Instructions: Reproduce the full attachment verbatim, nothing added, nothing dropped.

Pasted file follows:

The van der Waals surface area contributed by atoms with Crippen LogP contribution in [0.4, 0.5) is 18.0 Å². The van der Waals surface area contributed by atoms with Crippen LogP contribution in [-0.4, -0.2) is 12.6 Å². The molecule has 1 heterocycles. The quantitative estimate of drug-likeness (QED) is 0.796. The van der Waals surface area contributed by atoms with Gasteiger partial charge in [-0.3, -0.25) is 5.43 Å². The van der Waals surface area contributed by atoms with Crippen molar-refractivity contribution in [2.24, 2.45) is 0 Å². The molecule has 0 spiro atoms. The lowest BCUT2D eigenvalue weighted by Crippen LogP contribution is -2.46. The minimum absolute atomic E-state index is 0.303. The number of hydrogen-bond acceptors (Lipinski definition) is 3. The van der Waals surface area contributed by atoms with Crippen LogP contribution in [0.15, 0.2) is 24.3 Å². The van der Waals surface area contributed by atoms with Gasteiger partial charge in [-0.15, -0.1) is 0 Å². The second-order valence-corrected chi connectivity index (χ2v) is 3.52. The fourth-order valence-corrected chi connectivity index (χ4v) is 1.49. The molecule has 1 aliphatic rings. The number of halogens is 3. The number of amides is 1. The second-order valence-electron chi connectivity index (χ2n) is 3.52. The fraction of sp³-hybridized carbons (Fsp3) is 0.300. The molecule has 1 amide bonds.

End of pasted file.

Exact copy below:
The van der Waals surface area contributed by atoms with Crippen LogP contribution in [0.4, 0.5) is 18.0 Å². The van der Waals surface area contributed by atoms with Crippen LogP contribution in [-0.4, -0.2) is 12.6 Å². The molecule has 1 heterocycles. The quantitative estimate of drug-likeness (QED) is 0.796. The van der Waals surface area contributed by atoms with Gasteiger partial charge in [-0.3, -0.25) is 5.43 Å². The van der Waals surface area contributed by atoms with Crippen molar-refractivity contribution in [2.24, 2.45) is 0 Å². The molecule has 0 spiro atoms. The lowest BCUT2D eigenvalue weighted by Crippen LogP contribution is -2.46. The minimum absolute atomic E-state index is 0.303. The number of hydrogen-bond acceptors (Lipinski definition) is 3. The van der Waals surface area contributed by atoms with Crippen LogP contribution in [0.15, 0.2) is 24.3 Å². The van der Waals surface area contributed by atoms with Gasteiger partial charge in [-0.15, -0.1) is 0 Å². The second-order valence-corrected chi connectivity index (χ2v) is 3.52. The fourth-order valence-corrected chi connectivity index (χ4v) is 1.49. The molecule has 1 aliphatic rings. The number of halogens is 3. The number of amides is 1. The second-order valence-electron chi connectivity index (χ2n) is 3.52. The fraction of sp³-hybridized carbons (Fsp3) is 0.300. The molecule has 1 amide bonds.